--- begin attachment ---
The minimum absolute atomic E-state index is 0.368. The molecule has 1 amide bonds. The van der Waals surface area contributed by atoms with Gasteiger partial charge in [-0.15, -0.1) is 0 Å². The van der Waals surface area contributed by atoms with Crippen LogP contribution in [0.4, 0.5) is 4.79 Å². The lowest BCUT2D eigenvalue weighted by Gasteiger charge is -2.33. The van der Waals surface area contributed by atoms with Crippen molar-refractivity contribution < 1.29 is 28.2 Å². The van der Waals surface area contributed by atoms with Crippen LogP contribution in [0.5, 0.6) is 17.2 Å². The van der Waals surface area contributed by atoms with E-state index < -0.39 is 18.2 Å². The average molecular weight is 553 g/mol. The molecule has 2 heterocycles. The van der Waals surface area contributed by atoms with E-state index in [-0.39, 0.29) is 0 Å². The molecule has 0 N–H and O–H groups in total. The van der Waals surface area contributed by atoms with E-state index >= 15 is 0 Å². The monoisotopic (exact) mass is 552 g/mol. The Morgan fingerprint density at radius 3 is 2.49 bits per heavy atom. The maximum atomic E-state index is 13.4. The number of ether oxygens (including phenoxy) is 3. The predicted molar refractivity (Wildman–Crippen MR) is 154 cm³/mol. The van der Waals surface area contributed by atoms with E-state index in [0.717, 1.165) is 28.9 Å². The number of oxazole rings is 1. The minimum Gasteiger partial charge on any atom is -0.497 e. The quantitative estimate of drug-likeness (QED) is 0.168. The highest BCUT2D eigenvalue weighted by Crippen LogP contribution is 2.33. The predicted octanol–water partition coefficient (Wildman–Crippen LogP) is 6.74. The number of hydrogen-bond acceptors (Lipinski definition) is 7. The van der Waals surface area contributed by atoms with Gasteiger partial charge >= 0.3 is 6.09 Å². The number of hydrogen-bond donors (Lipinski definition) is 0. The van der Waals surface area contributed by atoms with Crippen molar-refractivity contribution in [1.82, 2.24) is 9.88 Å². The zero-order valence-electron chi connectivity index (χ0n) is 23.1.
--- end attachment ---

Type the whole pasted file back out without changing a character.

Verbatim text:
The minimum absolute atomic E-state index is 0.368. The molecule has 1 amide bonds. The van der Waals surface area contributed by atoms with Gasteiger partial charge in [-0.15, -0.1) is 0 Å². The van der Waals surface area contributed by atoms with Crippen LogP contribution in [0.4, 0.5) is 4.79 Å². The lowest BCUT2D eigenvalue weighted by Gasteiger charge is -2.33. The van der Waals surface area contributed by atoms with Crippen molar-refractivity contribution < 1.29 is 28.2 Å². The van der Waals surface area contributed by atoms with Crippen LogP contribution in [0.5, 0.6) is 17.2 Å². The van der Waals surface area contributed by atoms with E-state index < -0.39 is 18.2 Å². The average molecular weight is 553 g/mol. The molecule has 2 heterocycles. The van der Waals surface area contributed by atoms with E-state index in [-0.39, 0.29) is 0 Å². The molecule has 0 N–H and O–H groups in total. The van der Waals surface area contributed by atoms with E-state index >= 15 is 0 Å². The monoisotopic (exact) mass is 552 g/mol. The Morgan fingerprint density at radius 3 is 2.49 bits per heavy atom. The maximum atomic E-state index is 13.4. The number of ether oxygens (including phenoxy) is 3. The predicted molar refractivity (Wildman–Crippen MR) is 154 cm³/mol. The van der Waals surface area contributed by atoms with E-state index in [0.717, 1.165) is 28.9 Å². The number of oxazole rings is 1. The minimum Gasteiger partial charge on any atom is -0.497 e. The quantitative estimate of drug-likeness (QED) is 0.168. The highest BCUT2D eigenvalue weighted by Crippen LogP contribution is 2.33. The predicted octanol–water partition coefficient (Wildman–Crippen LogP) is 6.74. The number of hydrogen-bond acceptors (Lipinski definition) is 7. The van der Waals surface area contributed by atoms with Gasteiger partial charge >= 0.3 is 6.09 Å². The number of hydrogen-bond donors (Lipinski definition) is 0. The van der Waals surface area contributed by atoms with Crippen molar-refractivity contribution in [1.82, 2.24) is 9.88 Å². The zero-order valence-electron chi connectivity index (χ0n) is 23.1.